Fetal heart rate (FHR) sampling rate used on the bedside is equal or less than 4 Hz. Current FHR analysis methods fail to detect incipient fetal acidemia. In a fetal sheep model of human labour we showed that FHR sampling rates near 1000 Hz are needed to detect fetal acidemia. Trans-abdominal fetal ECG (t-a fECG) sampling FHR at 900 Hz combined with a complex signals bioinformatics approach showed promise in a human cohort. Here we validate this finding in a retrospective human cohort study by comparing the performance of the same bioinformatics approach to predict pH and BE at birth in the cohorts with FHR sampled either at 4 Hz or at 900 Hz. The 4 Hz FHR recording data sets consisted of the open access intrapartum CTG data base with n = 552 subjects used to develop the predictive model and another cohort of prospectively recruited n = 11 labouring women to then validate it. 900 Hz FHR data set comprised two prospectively recruited t-a fECG cohorts of n = 60 and n = 23 subjects. Recruitment criteria were similar across the cohorts. We have determined the goodness of fit (R<sup>2</sup>) and root mean square error (RMSE) as the performance indicators of the model on each cohort. The clinical characteristics of all cohorts were similar (gestational age 280 ± 8 d; gender 50% male; birth body weight 3.5 ± 0.5 kg; pH and BE at birth 7.25 ± 0.1 and -5.7 ± 3.4 mmol L<sup>-1</sup>, respectively; 1′ and 5′ Apgar scores at birth 8.5 ± 1.4 and 9.4 ± 0.6, respectively). The 4 Hz FHR cohort rendered - for pH and BE - R<sup>2</sup> = 0.26 and 0.2 and RMSE = 0.087 and 3.44, respectively. This could not be confirmed in the validation cohort for neither pH nor BE prediction. The 900 Hz FHR cohort rendered - for pH and BE - R<sup>2</sup> = 0.9 and 0.77 and RMSE = 0.03 and 1.70, respectively, and the pH prediction was validated. In our model, lower FHR sampling rate increased the predicted error range ∼3-4 fold. We show that increasing FHR sampling rate to 900 Hz improves prediction of fetal pH and BE at birth. This should improve early identification of babies at risk of brain injury.

Sampling frequency of fetal heart rate impacts the ability to predict pH and BE at Birth : a retrospective multi-cohort study / X. Li, Y. Xu, C. Herry, L.D. Durosier, D. Casati, T. Stampalija, E. Maisonneuve, A.J.E. Seely, F. Audibert, Z. Alfirevic, E. Ferrazzi, X. Wang, M.G. Frasch. - In: PHYSIOLOGICAL MEASUREMENT. - ISSN 0967-3334. - 36:5(2015), pp. L1-L12. [10.1088/0967-3334/36/5/L1]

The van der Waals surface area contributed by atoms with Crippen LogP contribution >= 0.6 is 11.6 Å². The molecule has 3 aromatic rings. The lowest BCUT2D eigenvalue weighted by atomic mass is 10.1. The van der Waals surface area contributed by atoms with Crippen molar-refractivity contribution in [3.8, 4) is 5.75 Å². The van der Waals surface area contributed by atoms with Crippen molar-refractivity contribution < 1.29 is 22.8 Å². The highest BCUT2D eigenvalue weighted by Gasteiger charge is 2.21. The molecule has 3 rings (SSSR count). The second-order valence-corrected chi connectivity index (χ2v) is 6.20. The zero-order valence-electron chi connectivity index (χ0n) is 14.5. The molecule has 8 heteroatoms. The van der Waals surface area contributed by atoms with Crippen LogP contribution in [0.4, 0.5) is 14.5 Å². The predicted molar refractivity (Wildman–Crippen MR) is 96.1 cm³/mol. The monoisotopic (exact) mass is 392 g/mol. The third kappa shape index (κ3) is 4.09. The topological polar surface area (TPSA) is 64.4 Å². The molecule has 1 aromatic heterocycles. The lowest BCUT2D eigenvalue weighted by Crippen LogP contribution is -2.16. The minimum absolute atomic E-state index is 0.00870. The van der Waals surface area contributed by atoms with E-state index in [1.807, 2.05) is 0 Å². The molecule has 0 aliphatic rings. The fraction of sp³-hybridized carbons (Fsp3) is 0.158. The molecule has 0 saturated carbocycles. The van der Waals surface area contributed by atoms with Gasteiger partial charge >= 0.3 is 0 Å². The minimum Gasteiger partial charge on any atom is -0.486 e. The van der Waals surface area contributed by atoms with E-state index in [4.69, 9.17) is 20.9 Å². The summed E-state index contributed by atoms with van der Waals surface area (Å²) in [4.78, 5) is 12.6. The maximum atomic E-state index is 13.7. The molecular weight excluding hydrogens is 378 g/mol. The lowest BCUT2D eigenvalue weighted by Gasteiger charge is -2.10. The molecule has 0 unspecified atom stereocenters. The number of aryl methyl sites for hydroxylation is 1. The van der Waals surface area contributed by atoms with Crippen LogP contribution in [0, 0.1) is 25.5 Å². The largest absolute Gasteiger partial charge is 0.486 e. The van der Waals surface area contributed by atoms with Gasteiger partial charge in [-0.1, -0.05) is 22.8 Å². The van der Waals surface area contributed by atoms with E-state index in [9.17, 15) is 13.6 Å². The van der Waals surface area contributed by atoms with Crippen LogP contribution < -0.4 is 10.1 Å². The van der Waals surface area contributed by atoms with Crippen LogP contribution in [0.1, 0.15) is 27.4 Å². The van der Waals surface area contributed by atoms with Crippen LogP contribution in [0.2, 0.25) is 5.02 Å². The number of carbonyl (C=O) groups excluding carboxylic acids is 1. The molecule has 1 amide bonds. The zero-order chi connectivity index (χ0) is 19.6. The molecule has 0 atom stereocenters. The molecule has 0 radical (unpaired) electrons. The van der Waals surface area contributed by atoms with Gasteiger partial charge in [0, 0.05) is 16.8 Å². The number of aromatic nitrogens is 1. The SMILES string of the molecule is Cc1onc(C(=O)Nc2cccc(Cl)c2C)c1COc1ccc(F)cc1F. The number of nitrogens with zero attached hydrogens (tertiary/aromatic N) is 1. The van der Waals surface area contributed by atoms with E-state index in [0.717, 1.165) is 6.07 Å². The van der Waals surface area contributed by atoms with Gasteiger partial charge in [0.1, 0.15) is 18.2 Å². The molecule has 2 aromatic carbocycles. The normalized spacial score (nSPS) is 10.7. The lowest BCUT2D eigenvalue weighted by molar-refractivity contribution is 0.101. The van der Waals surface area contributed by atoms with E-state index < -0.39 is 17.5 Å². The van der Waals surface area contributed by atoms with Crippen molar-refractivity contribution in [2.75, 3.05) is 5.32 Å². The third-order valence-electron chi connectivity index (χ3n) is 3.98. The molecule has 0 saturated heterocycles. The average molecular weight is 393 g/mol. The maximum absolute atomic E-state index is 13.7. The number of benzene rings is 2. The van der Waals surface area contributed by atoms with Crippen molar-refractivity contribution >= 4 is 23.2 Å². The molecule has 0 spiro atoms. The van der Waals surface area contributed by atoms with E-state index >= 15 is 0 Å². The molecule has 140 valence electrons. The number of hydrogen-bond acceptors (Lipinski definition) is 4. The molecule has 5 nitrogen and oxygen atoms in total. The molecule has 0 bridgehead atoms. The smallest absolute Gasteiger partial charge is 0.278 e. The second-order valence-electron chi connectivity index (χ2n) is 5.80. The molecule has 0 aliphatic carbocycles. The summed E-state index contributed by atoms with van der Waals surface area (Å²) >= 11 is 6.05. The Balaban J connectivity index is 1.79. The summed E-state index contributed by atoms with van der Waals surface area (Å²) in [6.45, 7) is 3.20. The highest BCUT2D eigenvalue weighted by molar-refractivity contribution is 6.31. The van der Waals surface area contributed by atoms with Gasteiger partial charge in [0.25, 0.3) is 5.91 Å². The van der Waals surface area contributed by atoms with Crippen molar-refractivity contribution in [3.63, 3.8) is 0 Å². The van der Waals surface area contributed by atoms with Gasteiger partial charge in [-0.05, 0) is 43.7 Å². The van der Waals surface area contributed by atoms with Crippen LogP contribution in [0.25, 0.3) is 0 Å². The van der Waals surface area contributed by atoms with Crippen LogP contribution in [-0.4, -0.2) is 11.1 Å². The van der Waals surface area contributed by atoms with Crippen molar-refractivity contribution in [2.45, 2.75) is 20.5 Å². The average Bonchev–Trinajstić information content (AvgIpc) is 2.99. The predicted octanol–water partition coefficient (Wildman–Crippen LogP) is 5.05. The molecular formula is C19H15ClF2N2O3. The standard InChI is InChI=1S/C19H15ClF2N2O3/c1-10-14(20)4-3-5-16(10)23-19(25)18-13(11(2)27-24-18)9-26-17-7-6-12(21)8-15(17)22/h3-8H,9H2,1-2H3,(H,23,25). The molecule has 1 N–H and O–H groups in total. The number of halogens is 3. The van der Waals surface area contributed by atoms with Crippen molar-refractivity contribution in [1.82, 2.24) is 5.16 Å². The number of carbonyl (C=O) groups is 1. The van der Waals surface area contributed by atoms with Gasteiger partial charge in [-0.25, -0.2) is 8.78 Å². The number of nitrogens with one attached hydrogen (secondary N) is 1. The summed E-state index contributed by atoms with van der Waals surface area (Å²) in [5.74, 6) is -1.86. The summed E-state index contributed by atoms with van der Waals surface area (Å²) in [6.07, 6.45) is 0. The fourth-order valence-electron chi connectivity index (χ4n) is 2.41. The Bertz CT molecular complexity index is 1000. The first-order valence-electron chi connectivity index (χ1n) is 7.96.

Sampling frequency of fetal heart rate impacts the ability to predict pH and BE at Birth : a retrospective multi-cohort study

D. Casati;T. Stampalija;E. Ferrazzi;
2015

Abstract

Fetal heart rate (FHR) sampling rate used on the bedside is equal or less than 4 Hz. Current FHR analysis methods fail to detect incipient fetal acidemia. In a fetal sheep model of human labour we showed that FHR sampling rates near 1000 Hz are needed to detect fetal acidemia. Trans-abdominal fetal ECG (t-a fECG) sampling FHR at 900 Hz combined with a complex signals bioinformatics approach showed promise in a human cohort. Here we validate this finding in a retrospective human cohort study by comparing the performance of the same bioinformatics approach to predict pH and BE at birth in the cohorts with FHR sampled either at 4 Hz or at 900 Hz. The 4 Hz FHR recording data sets consisted of the open access intrapartum CTG data base with n = 552 subjects used to develop the predictive model and another cohort of prospectively recruited n = 11 labouring women to then validate it. 900 Hz FHR data set comprised two prospectively recruited t-a fECG cohorts of n = 60 and n = 23 subjects. Recruitment criteria were similar across the cohorts. We have determined the goodness of fit (R2) and root mean square error (RMSE) as the performance indicators of the model on each cohort. The clinical characteristics of all cohorts were similar (gestational age 280 ± 8 d; gender 50% male; birth body weight 3.5 ± 0.5 kg; pH and BE at birth 7.25 ± 0.1 and -5.7 ± 3.4 mmol L-1, respectively; 1′ and 5′ Apgar scores at birth 8.5 ± 1.4 and 9.4 ± 0.6, respectively). The 4 Hz FHR cohort rendered - for pH and BE - R2 = 0.26 and 0.2 and RMSE = 0.087 and 3.44, respectively. This could not be confirmed in the validation cohort for neither pH nor BE prediction. The 900 Hz FHR cohort rendered - for pH and BE - R2 = 0.9 and 0.77 and RMSE = 0.03 and 1.70, respectively, and the pH prediction was validated. In our model, lower FHR sampling rate increased the predicted error range ∼3-4 fold. We show that increasing FHR sampling rate to 900 Hz improves prediction of fetal pH and BE at birth. This should improve early identification of babies at risk of brain injury.
fetal heart rate; fetus; monitoring, labour; prediction; sampling rate; Acidosis; Cohort Studies; Female; Fetal Monitoring; Humans; Hydrogen-Ion Concentration; Labor, Obstetric; Male; Models, Statistical; Pregnancy; Reproducibility of Results; Retrospective Studies; Computational Biology; Heart Rate, Fetal; Biophysics; Physiology; Biomedical Engineering; Physiology (medical)
Settore MED/40 - Ginecologia e Ostetricia
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Utilizza questo identificativo per citare o creare un link a questo documento: http://hdl.handle.net/2434/623872
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